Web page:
The 'over-reporting' of violence by international television news broadcasters is impeding the peace effort in Afghanistan, according a new study.
Violent TV news 'impedes peace efforts'
ABU DHABI // The "over-reporting" of violence by international television news broadcasters is impeding the peace effort in Afghanistan, according a study published by the Australian-based Institute for Economics and Peace. Almost 80 per cent of television media reports about Afghanistan are about violence and conflict, according to the study, which analysed more than 197,000 television reports.
While this coverage accurately reflects the high level of violence in Afghanistan, the lack of coverage of issues such as education and business hampers the development of "peacetime" activities, said Steve Killelea, the founder of the institute.
"If you want to build peace in a society, it's very, very difficult to do if there's no focus on the institutions and structures that help create peace. How can you create a business environment if there isn't any focus on it?" said Mr Killelea.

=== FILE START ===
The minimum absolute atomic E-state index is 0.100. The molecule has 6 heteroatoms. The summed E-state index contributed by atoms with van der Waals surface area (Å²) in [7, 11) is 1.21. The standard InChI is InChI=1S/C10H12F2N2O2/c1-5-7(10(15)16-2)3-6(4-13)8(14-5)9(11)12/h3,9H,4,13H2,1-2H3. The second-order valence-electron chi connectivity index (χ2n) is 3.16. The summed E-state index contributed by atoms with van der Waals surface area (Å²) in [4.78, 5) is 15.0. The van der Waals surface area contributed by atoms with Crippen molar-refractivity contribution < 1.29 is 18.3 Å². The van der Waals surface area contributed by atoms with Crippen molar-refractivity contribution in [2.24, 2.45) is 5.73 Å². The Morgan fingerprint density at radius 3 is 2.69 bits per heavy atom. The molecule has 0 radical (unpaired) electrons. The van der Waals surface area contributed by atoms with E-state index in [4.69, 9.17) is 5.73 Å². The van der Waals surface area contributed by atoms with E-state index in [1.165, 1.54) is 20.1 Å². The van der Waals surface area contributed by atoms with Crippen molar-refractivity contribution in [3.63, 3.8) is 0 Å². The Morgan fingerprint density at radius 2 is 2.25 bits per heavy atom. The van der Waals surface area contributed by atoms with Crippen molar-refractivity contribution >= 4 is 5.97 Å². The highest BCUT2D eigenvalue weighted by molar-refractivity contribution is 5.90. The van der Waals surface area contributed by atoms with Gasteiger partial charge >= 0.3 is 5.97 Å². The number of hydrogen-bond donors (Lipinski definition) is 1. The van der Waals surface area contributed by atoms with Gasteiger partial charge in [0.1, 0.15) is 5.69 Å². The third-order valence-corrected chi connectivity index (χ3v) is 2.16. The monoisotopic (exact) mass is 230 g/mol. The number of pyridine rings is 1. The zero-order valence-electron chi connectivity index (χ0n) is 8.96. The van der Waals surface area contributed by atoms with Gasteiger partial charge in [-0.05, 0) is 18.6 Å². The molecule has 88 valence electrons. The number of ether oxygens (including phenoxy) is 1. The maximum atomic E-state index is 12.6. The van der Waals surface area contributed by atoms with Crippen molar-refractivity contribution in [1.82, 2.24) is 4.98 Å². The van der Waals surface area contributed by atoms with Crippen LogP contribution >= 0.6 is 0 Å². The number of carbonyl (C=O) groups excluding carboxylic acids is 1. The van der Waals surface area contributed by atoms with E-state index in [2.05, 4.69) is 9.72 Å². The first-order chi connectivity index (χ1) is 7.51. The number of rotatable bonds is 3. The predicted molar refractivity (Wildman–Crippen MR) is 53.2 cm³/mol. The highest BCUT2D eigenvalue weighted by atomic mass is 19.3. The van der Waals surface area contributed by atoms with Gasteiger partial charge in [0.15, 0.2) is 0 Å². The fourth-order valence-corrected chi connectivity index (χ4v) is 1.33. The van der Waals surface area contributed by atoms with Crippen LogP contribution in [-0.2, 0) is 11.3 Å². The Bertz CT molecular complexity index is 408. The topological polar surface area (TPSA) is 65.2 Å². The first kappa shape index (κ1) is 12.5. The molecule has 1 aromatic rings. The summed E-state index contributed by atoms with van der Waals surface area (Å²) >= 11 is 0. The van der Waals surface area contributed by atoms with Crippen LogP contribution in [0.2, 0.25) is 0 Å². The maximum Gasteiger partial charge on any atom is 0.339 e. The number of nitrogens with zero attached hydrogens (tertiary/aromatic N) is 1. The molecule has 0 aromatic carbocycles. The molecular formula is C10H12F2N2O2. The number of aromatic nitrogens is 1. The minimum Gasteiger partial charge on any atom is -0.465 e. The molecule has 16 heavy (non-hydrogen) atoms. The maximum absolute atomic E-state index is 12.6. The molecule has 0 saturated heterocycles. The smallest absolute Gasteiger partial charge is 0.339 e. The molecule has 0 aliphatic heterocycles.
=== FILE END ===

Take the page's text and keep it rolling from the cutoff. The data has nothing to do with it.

"It doesn't actually matter whether the coverage is positive or negative. The key thing is that we actually focus on the things that count," he added.
The report, entitled Measuring Peace in the Media, was created in partnership with the media analyst group Media Tenor, which analyses and monitors the world's media on behalf of clients. It analysed 37 TV news shows in 15 countries, including by Al Jazeera, Al Arabiya, the BBC and Fox News.
Many key US broadcasters devote more than 50 per cent of their worldwide news and current affairs coverage to topics of violence, the report found.
"When too much media attention is placed on violence, security is seen as the only way for establishing peace and this runs contrary to our current knowledge of what creates peace," said Mr Killelea.
Mazen Nahawi, the president of News Group International, a news management company based in Dubai, said he was not convinced by the conclusions of the report. It failed to prove a link between the influence of the media and the balance between violence and peace, he said.
"In my view, it's unsubstantiated."
The Institute for Economics and Peace is described as "not-for-profit research institute dedicated to developing the inter-relationships between business, peace and economic development".